WHAT IS IT?
Galangal (Ga•LAN•gull) is in the same family of rhizomes as ginger root, but, like turmeric, another rhizome, that’s about where the comparison ends.
Part of the “trinity” of Balinese cooking, along with ginger, and turmeric, it also is a role player in Javanese, Indonesian, Thai, Indian, and other national cuisines.
This is an organic, non-GMO spice from FreshJax, a family-owned spice company.
Galangal has a dried-mustard-like quality, with notes of citrus, and piney flavors. It is definitely more of a role player, blended with ginger, turmeric, or other spices to add that warm pungent richness.
Fresh, it is far more aromatic, and it peels and chops like ginger.
Dried, as it is here, is a lot tougher. It comes sliced, whole, or powdered (here).
The powdered is most ideal for recipes as a seasoning, or a quick addition to curries, stews, etc.
Galangal is native to Java, and widely used from Indonesia to Malaysia as a food flavoring and spice. It’s also grown in China, India and most of South East Asia. Polish Żołądkowa Gorzka vodka uses galangal as one of its flavorants.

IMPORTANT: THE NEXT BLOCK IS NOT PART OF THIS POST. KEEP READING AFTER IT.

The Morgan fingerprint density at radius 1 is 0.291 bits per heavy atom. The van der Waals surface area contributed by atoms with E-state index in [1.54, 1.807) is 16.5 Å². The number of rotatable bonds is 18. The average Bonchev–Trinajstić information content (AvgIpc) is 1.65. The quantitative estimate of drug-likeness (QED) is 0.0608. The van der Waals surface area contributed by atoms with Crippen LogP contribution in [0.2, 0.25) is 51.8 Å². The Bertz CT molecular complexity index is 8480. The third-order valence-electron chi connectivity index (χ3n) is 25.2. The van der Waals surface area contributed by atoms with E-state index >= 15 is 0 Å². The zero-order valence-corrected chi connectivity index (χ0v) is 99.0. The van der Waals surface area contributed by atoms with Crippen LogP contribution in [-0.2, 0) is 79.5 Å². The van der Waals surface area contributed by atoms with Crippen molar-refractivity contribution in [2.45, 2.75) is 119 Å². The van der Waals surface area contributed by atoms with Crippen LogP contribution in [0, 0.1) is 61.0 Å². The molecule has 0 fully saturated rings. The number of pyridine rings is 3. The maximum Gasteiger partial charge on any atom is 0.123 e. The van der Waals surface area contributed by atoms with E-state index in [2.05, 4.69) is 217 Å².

- Thai Tom Yum soup;
- Galangal Fried Chicken (Ayem Goreng Laos);
- Many curries;
- Beef Rendang.
A FEW IMPROVISATIONAL RIFFS:
- Galangal/lemongrass roasted potatoes;
- Balinese-inspired “Trinity” noodles with galangal, ginger, and turmeric under a spicy soy/miso seabass;
- Roast chicken with garlic, galangal, onion powder, and salt;
- Galangal rye bread.
Galangal is an important herb throughout much of the world. It was first harvested in Java, then in China, going back over 1500 years. In the Middle Ages, it was one of the prized spices that made its way into Europe. One historic use involved a process of spitting the juice from the chewed root onto the floor of a courtroom before the judge enters, a good omen to guarantee a winning case.
- Thai ginger
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